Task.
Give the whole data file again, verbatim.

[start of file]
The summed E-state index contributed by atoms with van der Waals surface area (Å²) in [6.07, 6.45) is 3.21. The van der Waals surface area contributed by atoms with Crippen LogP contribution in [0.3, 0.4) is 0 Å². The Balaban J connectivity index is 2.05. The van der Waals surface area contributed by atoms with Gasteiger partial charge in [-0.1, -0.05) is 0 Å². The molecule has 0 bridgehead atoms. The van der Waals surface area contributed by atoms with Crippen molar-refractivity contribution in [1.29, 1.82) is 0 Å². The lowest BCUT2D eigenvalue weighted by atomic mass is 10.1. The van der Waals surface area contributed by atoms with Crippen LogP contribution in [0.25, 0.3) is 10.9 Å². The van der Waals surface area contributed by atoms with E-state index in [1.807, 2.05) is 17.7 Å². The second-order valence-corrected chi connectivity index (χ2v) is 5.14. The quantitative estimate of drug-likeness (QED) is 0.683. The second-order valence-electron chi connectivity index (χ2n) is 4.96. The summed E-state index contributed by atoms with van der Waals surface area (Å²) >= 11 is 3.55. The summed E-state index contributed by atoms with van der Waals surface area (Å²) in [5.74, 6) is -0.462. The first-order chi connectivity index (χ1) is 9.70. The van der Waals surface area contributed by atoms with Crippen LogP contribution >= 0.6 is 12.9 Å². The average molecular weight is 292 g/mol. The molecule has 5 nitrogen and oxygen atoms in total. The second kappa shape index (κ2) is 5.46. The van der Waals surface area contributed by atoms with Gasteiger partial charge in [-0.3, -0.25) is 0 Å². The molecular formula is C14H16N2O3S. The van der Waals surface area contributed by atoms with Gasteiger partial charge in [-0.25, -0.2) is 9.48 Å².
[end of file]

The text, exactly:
The summed E-state index contributed by atoms with van der Waals surface area (Å²) in [6.07, 6.45) is 3.21. The van der Waals surface area contributed by atoms with Crippen LogP contribution in [0.3, 0.4) is 0 Å². The Balaban J connectivity index is 2.05. The van der Waals surface area contributed by atoms with Gasteiger partial charge in [-0.1, -0.05) is 0 Å². The molecule has 0 bridgehead atoms. The van der Waals surface area contributed by atoms with Crippen molar-refractivity contribution in [1.29, 1.82) is 0 Å². The lowest BCUT2D eigenvalue weighted by atomic mass is 10.1. The van der Waals surface area contributed by atoms with Crippen LogP contribution in [0.25, 0.3) is 10.9 Å². The van der Waals surface area contributed by atoms with E-state index in [1.807, 2.05) is 17.7 Å². The second-order valence-corrected chi connectivity index (χ2v) is 5.14. The quantitative estimate of drug-likeness (QED) is 0.683. The second-order valence-electron chi connectivity index (χ2n) is 4.96. The summed E-state index contributed by atoms with van der Waals surface area (Å²) >= 11 is 3.55. The summed E-state index contributed by atoms with van der Waals surface area (Å²) in [5.74, 6) is -0.462. The first-order chi connectivity index (χ1) is 9.70. The van der Waals surface area contributed by atoms with Crippen LogP contribution >= 0.6 is 12.9 Å². The average molecular weight is 292 g/mol. The molecule has 5 nitrogen and oxygen atoms in total. The second kappa shape index (κ2) is 5.46. The van der Waals surface area contributed by atoms with Gasteiger partial charge in [-0.3, -0.25) is 0 Å². The molecular formula is C14H16N2O3S. The van der Waals surface area contributed by atoms with Gasteiger partial charge in [-0.25, -0.2) is 9.48 Å².